Dupuytren’s contracture: the Viking disease explained

Written by: Mr Andrew Fitzgerald
Published: | Updated: 26/06/2019
Edited by: Cal Murphy

Dupuytren’s contracture is a condition affecting the hand and fingers, which can leave the patient unable to straighten their fingers. Experienced orthopaedic surgeon Mr Andrew Fitzgerald explains.

Dupuytren’s contracture, or palmar fibromatosis, is a condition of the hand, which results in the fingers becoming fixed in a bent position. The layer of tissue under the skin of the palm (the palmar fascia) develops small, hard nodules, which progressively thicken. Over time, this leads to cords or bands of thickened tissue extending into the fingers, which can cause them to bend inwards towards the palm. It becomes gradually more difficult to straighten them, with long-term patients often having fingers that are permanently bent.

While the condition tends not to be painful, this flexion contracture of the fingers can make day-to-day life difficult. Simple actions like putting your hands in your pockets, putting on gloves, washing your face, or shaking hands with somebody can become hard to do. There may be some discomfort when holding or gripping.

Dupuytren’s contracture usually affects one hand more severely than the other, but can affect both equally. It tends to affect the ring and little fingers, although it can affect any digit.

A similar condition known as plantar fibromatosis can occur in the sole of the foot, with nodules forming on the medial side of the arch.

 

What are the causes of Dupuytren’s contracture?

It is unknown exactly what causes Dupuytren’s contracture, but there are certain factors that increase the risk, such as being male, being over 50 years of age, and being of Northern European descent.

 

Why is Dupuytren’s contracture called Viking disease?

Dupuytren’s disease has been given the moniker “the Viking disease” due to its prevalence in the north of Europe and those of Northern European descent. According to tradition, the condition was common among the Vikings, who conquered and raided much of Northern Europe, spreading the disease among the populations they intermarried with.

Can Dupuytren’s contracture be cured?

Mild cases are generally monitored until the condition progresses to a point where intervention is needed.

This intervention may take the form of collagenase injections into the tissue affected by Dupuytren’s. This helps to break up the bands of thickened tissue, which can then be stretched, releasing the contracture.

There is also a procedure called needle fasciotomy, which uses a needle to cut and release the bands.

Finally, Dupuytren’s contracture surgery (Dupuytren’s fasciectomy) involves an incision in the hand to divide and remove the thickened tissue in the palms and fingers, allowing them to be straightened. This can be done under local or general anaesthetic, usually as a day case. Stitches will usually be taken out between 10-14 days afterwards, and it is recommended to see a hand therapist as soon as possible to help reduce swelling and work on regaining movement. The patient may have to wear a splint at night for 4-6 months after the surgery.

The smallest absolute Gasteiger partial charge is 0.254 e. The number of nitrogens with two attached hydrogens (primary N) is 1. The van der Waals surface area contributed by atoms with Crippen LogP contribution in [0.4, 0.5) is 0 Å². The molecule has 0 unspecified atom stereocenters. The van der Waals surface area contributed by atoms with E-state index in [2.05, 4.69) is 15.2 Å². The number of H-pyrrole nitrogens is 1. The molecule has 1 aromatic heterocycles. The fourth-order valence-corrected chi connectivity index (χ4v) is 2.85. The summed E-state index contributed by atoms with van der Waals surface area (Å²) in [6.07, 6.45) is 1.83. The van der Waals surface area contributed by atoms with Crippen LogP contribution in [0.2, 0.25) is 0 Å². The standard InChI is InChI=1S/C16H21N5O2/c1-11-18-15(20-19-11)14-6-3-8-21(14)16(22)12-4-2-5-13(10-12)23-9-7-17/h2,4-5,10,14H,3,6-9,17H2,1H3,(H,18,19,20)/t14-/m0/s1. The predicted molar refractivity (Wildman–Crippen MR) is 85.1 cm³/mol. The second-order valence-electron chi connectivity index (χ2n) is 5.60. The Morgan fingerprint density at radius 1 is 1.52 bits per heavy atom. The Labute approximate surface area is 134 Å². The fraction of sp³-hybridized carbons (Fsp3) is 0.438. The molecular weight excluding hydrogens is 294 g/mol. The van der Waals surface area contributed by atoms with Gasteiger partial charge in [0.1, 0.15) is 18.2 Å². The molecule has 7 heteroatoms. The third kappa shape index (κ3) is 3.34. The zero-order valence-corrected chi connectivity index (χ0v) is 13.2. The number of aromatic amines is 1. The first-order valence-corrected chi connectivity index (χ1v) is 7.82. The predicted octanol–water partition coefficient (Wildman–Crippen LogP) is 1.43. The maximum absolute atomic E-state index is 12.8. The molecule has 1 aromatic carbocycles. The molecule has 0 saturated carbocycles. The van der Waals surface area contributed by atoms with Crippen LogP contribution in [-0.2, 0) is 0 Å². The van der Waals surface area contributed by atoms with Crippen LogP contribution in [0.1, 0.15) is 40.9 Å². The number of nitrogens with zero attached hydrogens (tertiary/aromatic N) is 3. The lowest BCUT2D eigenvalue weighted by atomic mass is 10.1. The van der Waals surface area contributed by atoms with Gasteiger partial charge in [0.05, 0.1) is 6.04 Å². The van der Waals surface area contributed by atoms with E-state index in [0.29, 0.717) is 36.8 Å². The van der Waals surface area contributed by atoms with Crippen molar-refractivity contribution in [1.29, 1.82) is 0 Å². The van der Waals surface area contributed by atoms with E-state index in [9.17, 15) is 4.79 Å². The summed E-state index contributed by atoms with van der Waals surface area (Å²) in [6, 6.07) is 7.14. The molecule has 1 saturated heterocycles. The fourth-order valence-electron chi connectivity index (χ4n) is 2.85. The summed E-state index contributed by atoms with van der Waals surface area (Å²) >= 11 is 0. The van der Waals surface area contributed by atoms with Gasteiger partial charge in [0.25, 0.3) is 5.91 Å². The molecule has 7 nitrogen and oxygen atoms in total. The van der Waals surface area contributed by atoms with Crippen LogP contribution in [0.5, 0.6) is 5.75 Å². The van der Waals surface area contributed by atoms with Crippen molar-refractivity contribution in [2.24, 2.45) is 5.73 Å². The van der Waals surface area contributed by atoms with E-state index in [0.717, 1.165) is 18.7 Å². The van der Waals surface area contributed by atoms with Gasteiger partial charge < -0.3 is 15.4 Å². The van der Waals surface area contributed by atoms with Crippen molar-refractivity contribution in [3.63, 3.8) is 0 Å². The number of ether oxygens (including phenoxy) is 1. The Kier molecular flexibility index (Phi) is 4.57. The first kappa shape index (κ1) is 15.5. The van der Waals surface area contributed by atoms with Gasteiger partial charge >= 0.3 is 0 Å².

Visit Mr Fitzgerald’s Top Doctors profile to book an appointment.

By Mr Andrew Fitzgerald
Orthopaedic surgery

Mr Andrew Fitzgerald is a highly experienced consultant orthopaedic surgeon based in Manchester, who specialises in spinal surgery, hand and wrist surgery, and elbow surgery. He has a specialist interest in nerve problems in the arm, including carpal tunnel and cubital tunnel syndromes, arthritis and tendon disorders, trigger finger and DeQuervain's tendinitis, hand and wrist arthritis, ligament and tendon repairs/reconstructions as well as expertise in treating complex trauma.

Mr Fitzgerald graduated from Charing Cross and Westminster Medical School (University of London). He completed specialist training in the Congenital Hand Disorder and Peripheral Nerve Injury Unit at The Royal National Orthopaedic Hospital in London, which involved training in the management of complex hand problems, such as peripheral nerve dysfunction, injury and reconstruction. He also underwent further specialist training at Great Ormond Streeet Hospital (paediatric hand surgery) and Broomfield Hospital (orthopaedic and plastic surgery). He has also had special training for the management of Dupuytren's disease including injection therapy.

Mr Fitzgerald completed specialist training in spinal surgery at the Royal National Orthopaedic Hospital in London in the spinal deformity unit as well as the Specialist Back Pain Unit, his special interests include management of low back pain and sciatica.

Mr Fitzgerald has over two decades of experience. He is still involved in teaching, having trained both undergraduates and post-graduates during his time in the NHS. In his private practice, he works closely with his patients to give them the best care and direct, hands-on treatment.
 

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